With the clock ticking toward an October 1, 2015 compliance deadline for ICD-10, Tennessee Rep. Diane Black recently introduced a bill, HR 2247, that would require a transition period for the changeover from ICD-9 codes. Rep. Black’s bill would not stall the October 1 compliance date, but it would require the U.S. Department of Health and Human Services (HHS) to provide transparent end-to-end testing of the new system to certify that it’s fully functional. According to the legislation, during the testing period and for 18 months following HHS certification, the Centers for Medicare and Medicaid Services (CMS) would be prohibited from denying claims “due solely to the use of an unspecified or inaccurate code.” Essentially, that means CMS would have to accept, process, and pay claims that are submitted with either ICD-9 or ICD-10 codes.
Two weeks prior to the filing of Rep. Black’s legislation, Texas Rep. Ted Poe introduced HR 2126, which would simply prohibit HHS from replacing ICD-9 until the Comptroller General completes a study “to identify steps that can be taken to mitigate the disruption on health care providers resulting from a replacement of ICD-9.” Both pieces of legislation have been referred to the House Committee on Energy and Commerce and the House Committee on Ways and Means.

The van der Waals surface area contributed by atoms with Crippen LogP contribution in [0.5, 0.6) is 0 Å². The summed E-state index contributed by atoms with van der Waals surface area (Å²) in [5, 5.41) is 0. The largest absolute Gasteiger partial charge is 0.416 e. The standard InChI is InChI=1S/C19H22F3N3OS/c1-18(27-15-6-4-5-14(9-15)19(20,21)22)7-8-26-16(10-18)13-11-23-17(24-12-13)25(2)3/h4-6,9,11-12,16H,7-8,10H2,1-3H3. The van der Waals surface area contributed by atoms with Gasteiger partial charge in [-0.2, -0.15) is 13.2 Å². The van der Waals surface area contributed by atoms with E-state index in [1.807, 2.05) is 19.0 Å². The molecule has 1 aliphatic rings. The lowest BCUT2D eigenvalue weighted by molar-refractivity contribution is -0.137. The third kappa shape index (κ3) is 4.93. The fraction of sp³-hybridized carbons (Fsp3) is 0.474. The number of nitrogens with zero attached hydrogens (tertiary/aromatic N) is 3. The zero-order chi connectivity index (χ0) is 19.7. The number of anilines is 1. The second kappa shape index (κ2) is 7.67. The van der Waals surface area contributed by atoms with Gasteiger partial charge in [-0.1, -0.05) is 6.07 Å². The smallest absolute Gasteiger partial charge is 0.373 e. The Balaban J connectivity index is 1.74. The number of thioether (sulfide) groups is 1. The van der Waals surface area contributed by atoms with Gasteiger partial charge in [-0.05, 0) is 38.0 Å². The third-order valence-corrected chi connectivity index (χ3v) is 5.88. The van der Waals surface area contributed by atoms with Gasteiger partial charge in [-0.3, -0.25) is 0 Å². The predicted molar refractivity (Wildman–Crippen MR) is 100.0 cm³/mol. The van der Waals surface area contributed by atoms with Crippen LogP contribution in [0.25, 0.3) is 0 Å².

Oct. 1, 2014 is the deadline for ICD-10 conversion. However, according to a survey from the Workgroup for electronic data interchange, 8 out of 10 practices have not begun testing and only half have begun the initial steps of impact assessment. Some attribute these delays to their IT vendors not being ready; 40% of vendors said their products won’t be ready before 2014. There has been discussion about The Centers for Medicare and Medicaid Services (CMS) possibly delaying the deadline again or an “enforcement-free” period of 6 months, but CMS has resisted that idea.
On a more positive ICD-10 note, Sutter Health of California is planning on going live this May, a result of its 3-year planning efforts. The May launch will give Sutter doctors a five-month test period before the deadline. Danielle Reno, Sutter’s ICD-10 program director said, “We won’t be submitting claims to payers in ICD-10, but we will turn it on, and physicians will be able to use it.” Another company testing its ICD-10 plans is North Carolina Healthcare Information & Communications Alliance (NCHICA). Holt Anderson, executive director at NCHICA, ran a test pilot with some of the best coders, and there were still significant concerns about accuracy. Using “dual coders” who coded in both ICD-9 and ICD-10, only 55% of the transition scenarios were accurate in the first wave of testing.